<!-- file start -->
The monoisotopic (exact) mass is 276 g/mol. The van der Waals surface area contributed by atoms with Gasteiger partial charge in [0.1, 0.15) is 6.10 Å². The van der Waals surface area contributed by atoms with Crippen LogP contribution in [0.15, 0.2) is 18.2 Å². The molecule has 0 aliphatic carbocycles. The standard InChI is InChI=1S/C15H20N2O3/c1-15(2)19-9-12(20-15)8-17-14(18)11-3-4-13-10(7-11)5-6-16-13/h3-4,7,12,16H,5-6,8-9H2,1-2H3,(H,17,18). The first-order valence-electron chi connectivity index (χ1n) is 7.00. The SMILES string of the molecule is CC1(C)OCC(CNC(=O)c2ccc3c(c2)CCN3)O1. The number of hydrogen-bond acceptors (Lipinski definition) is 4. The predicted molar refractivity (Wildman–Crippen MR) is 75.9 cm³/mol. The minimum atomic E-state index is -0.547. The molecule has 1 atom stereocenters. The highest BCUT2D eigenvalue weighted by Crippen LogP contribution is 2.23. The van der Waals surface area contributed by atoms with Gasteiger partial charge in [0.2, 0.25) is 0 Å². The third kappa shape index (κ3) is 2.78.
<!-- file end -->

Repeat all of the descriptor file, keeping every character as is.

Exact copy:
The monoisotopic (exact) mass is 276 g/mol. The van der Waals surface area contributed by atoms with Gasteiger partial charge in [0.1, 0.15) is 6.10 Å². The van der Waals surface area contributed by atoms with Crippen LogP contribution in [0.15, 0.2) is 18.2 Å². The molecule has 0 aliphatic carbocycles. The standard InChI is InChI=1S/C15H20N2O3/c1-15(2)19-9-12(20-15)8-17-14(18)11-3-4-13-10(7-11)5-6-16-13/h3-4,7,12,16H,5-6,8-9H2,1-2H3,(H,17,18). The first-order valence-electron chi connectivity index (χ1n) is 7.00. The SMILES string of the molecule is CC1(C)OCC(CNC(=O)c2ccc3c(c2)CCN3)O1. The number of hydrogen-bond acceptors (Lipinski definition) is 4. The predicted molar refractivity (Wildman–Crippen MR) is 75.9 cm³/mol. The minimum atomic E-state index is -0.547. The molecule has 1 atom stereocenters. The highest BCUT2D eigenvalue weighted by Crippen LogP contribution is 2.23. The van der Waals surface area contributed by atoms with Gasteiger partial charge in [0.2, 0.25) is 0 Å². The third kappa shape index (κ3) is 2.78.